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crime down in Chicago, Chicago Area Criminal Defense AttorneysPolice departments across the United States faced a large amount of criticism in 2015. America’s trust in our police forces was tested time and time again, thanks to the year’s many viral videos depicting police brutality, high profile cases, and questionable police department secrecy. Fortunately for the Chicago Police Department, things may be looking up in 2016.

A report recently released by the department shows that despite an increase in gun violence and gun related crime, overall crime in the city dropped for the fourth consecutive year. For a city that experienced the most homicides of any city in the United States in 2015, a drop in overall crime is very good news.

According to the department’s report, overall crime in the city dropped 6 percent from 2014. The report notes that robberies, assaults, burglaries, rapes, and thefts dropped significantly. Additionally, the report notes that violent crime fell substantially as well. In fact, the amount of violent crime that took place in Chicago in 2015 is the lowest the city has seen since the 1960’s. Since 2011, overall crime in Chicago has dropped 37 percent.

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Chicago pollution and crimeWe have long known that air pollution is not beneficial to humans. Particles in the air are neurological irritants and have effects on human comfort levels and behaviors. Being surrounded by and inhaling pollution can lead to antisocial behavior, lack of productivity, and lower levels of awareness and alertness. Aside from the many health risks, experts have wondered if pollution may have another effect on humans.

In a recent paper published by the National Bureau for Economic Research, two researchers say their findings indicate a link between violent crime and car pollution in Chicago. Could pollution be a factor that drives people to commit violent criminal acts?

Thanks to a large amount of data from the Chicago Police Department, the two researchers were able to examine more than 2 million cases of major crimes committed from 2001 to 2012. The researchers pinpointed the locations of each crime, and noted their proximity to major interstates crossing the city, such as the I-290.

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violent Chicago crimesCritics of tighter gun laws in America have frequently referred to the city of Chicago as an example of why gun laws are ineffective. Chicago has some of the strictest gun restrictions in the United States, yet still experiences abnormally high rates of gun related crime when compared to other cities. Gun rights supporters say this proves that tough gun laws do not truly keep guns out of the hands of criminals. A new report, however, shows that a large number of guns used in Chicago crimes crossed into the state from somewhere else.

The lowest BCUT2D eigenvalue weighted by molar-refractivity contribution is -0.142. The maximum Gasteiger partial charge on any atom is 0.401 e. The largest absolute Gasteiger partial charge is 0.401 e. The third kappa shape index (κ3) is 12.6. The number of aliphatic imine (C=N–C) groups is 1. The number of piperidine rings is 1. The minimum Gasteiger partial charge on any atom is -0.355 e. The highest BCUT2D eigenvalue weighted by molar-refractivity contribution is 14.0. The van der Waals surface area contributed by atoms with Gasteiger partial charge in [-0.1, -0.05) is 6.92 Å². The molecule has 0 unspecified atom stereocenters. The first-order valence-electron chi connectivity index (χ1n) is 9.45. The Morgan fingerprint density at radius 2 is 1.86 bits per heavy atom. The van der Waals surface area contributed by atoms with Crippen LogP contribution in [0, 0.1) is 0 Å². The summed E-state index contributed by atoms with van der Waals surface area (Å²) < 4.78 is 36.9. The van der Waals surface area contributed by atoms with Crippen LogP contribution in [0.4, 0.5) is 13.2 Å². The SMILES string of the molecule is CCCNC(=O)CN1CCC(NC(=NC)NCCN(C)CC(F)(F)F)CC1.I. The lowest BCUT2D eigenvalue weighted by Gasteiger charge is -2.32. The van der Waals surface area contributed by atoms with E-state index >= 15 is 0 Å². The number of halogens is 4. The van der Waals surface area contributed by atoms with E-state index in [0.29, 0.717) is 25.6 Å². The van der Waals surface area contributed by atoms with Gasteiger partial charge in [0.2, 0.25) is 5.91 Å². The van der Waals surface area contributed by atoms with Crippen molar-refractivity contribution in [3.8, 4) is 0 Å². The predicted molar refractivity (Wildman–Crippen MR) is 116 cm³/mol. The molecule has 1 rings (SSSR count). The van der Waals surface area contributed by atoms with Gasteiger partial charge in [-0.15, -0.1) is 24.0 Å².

Chicago has long grappled with high rates of gun violence. The Chicago Tribune reported that in 2014, 2,587 people were victims of gun violence. In comparison, New York City police recorded 1,381 victims over the same time period, and New York City has approximately three times the population of Chicago.

Despite Chicago’s tough gun restrictions, city officials say the problem exists because firearms remain widely available. Purchasing guns within the city is difficult, so how, with such tight regulations, are gun related crimes such a problem?

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violent crime, chicago crime, Chicago Criminal Defense LawyerIn a period of about 15 hours, beginning this past Monday night, 14 people were shot in the Chicago area, including six who were killed. The shootings come on the heels of two consecutive weekends in which more than 50 people were shot in the Windy City. More than 40 were shot during each of four consecutive weekends in August, as well. The rash of violent crime has not gone unnoticed by city officials, who are insistent that it is time to take action to get the violence back under control.

Sobering Statistics

According to Chicago Tribune estimates, some 2,300 shootings have been reported in the city of Chicago this year, up by nearly 400 from the same time last year. The number of homicides, through Sunday, stood at 359, a 21 percent jump from 2014, Chicago police data indicates. The problem, it seems, is not limited to Chicago, as homicides are on the rise in in major cities across the country, including Saint Louis, which is up 60 percent, Baltimore, up 56 percent, and a staggering 76 percent in Milwaukee. While the issue seem magnified when contrasted with last year’s near-record low homicide rates, there is little question that concern is certainly warranted.

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